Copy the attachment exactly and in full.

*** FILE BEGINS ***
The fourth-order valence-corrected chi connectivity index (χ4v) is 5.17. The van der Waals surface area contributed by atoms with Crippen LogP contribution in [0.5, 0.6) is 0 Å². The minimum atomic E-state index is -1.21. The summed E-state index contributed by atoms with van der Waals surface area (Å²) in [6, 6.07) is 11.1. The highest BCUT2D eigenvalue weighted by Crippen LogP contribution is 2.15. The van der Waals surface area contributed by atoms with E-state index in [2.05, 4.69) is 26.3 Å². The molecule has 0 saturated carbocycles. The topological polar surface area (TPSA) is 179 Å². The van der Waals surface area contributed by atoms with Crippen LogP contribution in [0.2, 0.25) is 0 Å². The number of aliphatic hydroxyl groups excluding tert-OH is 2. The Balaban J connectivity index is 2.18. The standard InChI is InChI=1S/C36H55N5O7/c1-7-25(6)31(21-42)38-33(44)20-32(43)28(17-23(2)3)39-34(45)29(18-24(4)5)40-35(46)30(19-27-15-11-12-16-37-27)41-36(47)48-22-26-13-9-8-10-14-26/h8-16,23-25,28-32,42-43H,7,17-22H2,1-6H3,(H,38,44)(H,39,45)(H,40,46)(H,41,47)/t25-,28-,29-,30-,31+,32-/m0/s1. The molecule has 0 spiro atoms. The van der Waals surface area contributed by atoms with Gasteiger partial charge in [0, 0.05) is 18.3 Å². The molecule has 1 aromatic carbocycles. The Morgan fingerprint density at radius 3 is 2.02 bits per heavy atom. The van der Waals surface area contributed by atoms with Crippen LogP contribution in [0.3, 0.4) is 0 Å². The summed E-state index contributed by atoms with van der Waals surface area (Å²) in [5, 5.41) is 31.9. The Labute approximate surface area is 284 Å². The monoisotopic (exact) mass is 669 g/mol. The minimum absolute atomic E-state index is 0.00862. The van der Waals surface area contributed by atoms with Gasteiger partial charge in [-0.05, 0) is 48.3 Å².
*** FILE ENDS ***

The fourth-order valence-corrected chi connectivity index (χ4v) is 5.17. The van der Waals surface area contributed by atoms with Crippen LogP contribution in [0.5, 0.6) is 0 Å². The minimum atomic E-state index is -1.21. The summed E-state index contributed by atoms with van der Waals surface area (Å²) in [6, 6.07) is 11.1. The highest BCUT2D eigenvalue weighted by Crippen LogP contribution is 2.15. The van der Waals surface area contributed by atoms with E-state index in [2.05, 4.69) is 26.3 Å². The molecule has 0 saturated carbocycles. The topological polar surface area (TPSA) is 179 Å². The van der Waals surface area contributed by atoms with Crippen LogP contribution in [0.2, 0.25) is 0 Å². The number of aliphatic hydroxyl groups excluding tert-OH is 2. The Balaban J connectivity index is 2.18. The standard InChI is InChI=1S/C36H55N5O7/c1-7-25(6)31(21-42)38-33(44)20-32(43)28(17-23(2)3)39-34(45)29(18-24(4)5)40-35(46)30(19-27-15-11-12-16-37-27)41-36(47)48-22-26-13-9-8-10-14-26/h8-16,23-25,28-32,42-43H,7,17-22H2,1-6H3,(H,38,44)(H,39,45)(H,40,46)(H,41,47)/t25-,28-,29-,30-,31+,32-/m0/s1. The molecule has 0 spiro atoms. The van der Waals surface area contributed by atoms with Gasteiger partial charge in [0, 0.05) is 18.3 Å². The molecule has 1 aromatic carbocycles. The Morgan fingerprint density at radius 3 is 2.02 bits per heavy atom. The van der Waals surface area contributed by atoms with Crippen LogP contribution in [0.3, 0.4) is 0 Å². The summed E-state index contributed by atoms with van der Waals surface area (Å²) in [5, 5.41) is 31.9. The Labute approximate surface area is 284 Å². The monoisotopic (exact) mass is 669 g/mol. The minimum absolute atomic E-state index is 0.00862. The van der Waals surface area contributed by atoms with Gasteiger partial charge in [-0.05, 0) is 48.3 Å².